Megan Minner said...

I really really enjoyed hearing him speak. I love how all our speakers are so different in their own ways. Tigre was very down to earth, and I felt like he knew exactly what he was talking about. But like said above, doesn't matter how many people say how much the industry sucks. I'm sticking with it till the end:)

Jessica Lopez said...

I really really liked Tigre. What stood out most for me was his opinions on Mumia and Street. Even though he knew he was going against the societal grain by not supporting them, he stuck to his beliefs. Its refreshing to see a non-bias film maker who actually takes the time to look at both sides of an issue. I felt that he knew exactly what he was talking about and wasn't one of these film makers who just look for controversial material that sides with a majority of a population.It was surprising he mentioned that he agreed with Mike Smerconish about Street because in a largely liberal city like Philly, this man causes a lot of heat on his talk show, but we forget that others have views too. I'm tired of the liberal "must" hear side of Philly, so its nice that his film showed that Street, a Democrat party runner actually didnt have wings and a halo. What I like best about Tigre is maybe to him, "everyone is entitles to their opinion" and he forms his opinion on actually experiencing situations and hearing out others.
-Jessica Lopez

Andrea Symonds said...

I'm glad we had the chance to see parts of one of his finished products, and then have an explanation of how he got to that point. Film does interest me but it's not my major so I don't know much about what it takes to complete a film, but he shed some light on it, so I definitely enjoyed what he had to say.

Alex Coyle said...

Tigre is the man. I have never even thought about film making before but he had such a laid back and interesting approach about the business. You have to be a little nuts but creative to make quality films like Tigre. I especially admired the courage that he has to get in the middle of serious political conflicts and murder cases. On another note, I'm glad that I took this class because the guest speakers have been awesome. Go Phils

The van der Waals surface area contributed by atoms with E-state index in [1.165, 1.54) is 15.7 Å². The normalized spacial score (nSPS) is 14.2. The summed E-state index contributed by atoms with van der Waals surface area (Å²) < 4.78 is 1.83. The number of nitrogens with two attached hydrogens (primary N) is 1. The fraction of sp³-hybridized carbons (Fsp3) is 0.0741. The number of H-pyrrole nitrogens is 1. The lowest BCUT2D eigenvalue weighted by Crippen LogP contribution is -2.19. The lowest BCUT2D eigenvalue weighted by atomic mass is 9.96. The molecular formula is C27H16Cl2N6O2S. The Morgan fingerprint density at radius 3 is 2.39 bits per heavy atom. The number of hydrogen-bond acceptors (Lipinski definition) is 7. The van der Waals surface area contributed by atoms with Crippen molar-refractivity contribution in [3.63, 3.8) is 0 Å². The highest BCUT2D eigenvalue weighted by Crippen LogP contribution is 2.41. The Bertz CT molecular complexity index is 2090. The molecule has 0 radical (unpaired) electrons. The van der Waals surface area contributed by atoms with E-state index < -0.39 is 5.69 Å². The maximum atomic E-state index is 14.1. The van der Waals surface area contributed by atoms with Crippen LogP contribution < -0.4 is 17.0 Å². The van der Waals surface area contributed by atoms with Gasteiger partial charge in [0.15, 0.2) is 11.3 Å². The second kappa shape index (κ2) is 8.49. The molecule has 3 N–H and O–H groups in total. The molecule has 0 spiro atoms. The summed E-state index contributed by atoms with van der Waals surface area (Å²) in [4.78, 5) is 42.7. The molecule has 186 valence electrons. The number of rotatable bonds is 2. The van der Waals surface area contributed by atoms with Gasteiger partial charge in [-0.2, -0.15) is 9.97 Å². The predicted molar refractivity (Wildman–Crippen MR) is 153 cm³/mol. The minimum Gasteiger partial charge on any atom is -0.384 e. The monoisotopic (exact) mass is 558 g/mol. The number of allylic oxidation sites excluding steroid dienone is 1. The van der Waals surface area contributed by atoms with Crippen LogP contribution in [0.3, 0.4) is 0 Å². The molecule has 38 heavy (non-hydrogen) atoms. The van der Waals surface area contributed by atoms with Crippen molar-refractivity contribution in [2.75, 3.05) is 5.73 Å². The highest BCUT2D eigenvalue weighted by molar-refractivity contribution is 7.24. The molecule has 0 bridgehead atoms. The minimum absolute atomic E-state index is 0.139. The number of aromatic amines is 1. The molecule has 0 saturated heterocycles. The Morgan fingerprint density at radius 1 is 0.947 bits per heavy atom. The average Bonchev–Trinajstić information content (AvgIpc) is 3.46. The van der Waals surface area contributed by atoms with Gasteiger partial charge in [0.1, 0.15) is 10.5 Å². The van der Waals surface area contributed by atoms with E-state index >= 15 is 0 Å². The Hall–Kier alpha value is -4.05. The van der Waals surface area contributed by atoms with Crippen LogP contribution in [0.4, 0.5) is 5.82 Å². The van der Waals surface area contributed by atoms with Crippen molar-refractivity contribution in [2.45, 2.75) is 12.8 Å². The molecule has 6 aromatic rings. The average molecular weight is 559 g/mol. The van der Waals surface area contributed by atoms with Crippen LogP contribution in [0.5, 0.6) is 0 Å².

Angelina Thoman said...

I definitely enjoyed Tigre's insight. He had a very level-headed approach to film making, going in with "open eyes" as he put it, to any controversial situation, only making judgment after all of the evidence was presented to him. The only thing that disappointed me was that he didn't mention anything about Mumia's unjust trial, only an opinion on whether or not he did it. As he pointed out, he did take responsibility for the murder, but I think the major issue at hand regarding this situation was the condition of his trial. I think if he had included that aspect of it, he would have a more well rounded story to present.
I also enjoyed him speaking out about his other film "The Shame of a City". It was interesting how he mentioned he was labeled as a "conservative" film maker because John Street wouldn't respond to his request for coverage, therefore he only had coverage of the conservative side. I think this speaks volumes about what society expects of documentary film makers. People are very eager to label someone's ideologies based upon their work, I believe mostly in part to clearly biased film makers, like for example, Michael Moore, who clearly has a political agenda in his documentaries. It's hard for people to accept someone as "just presenting the truth", when this clear bias is so pronounced in this specific realm of film making.

Anonymous said...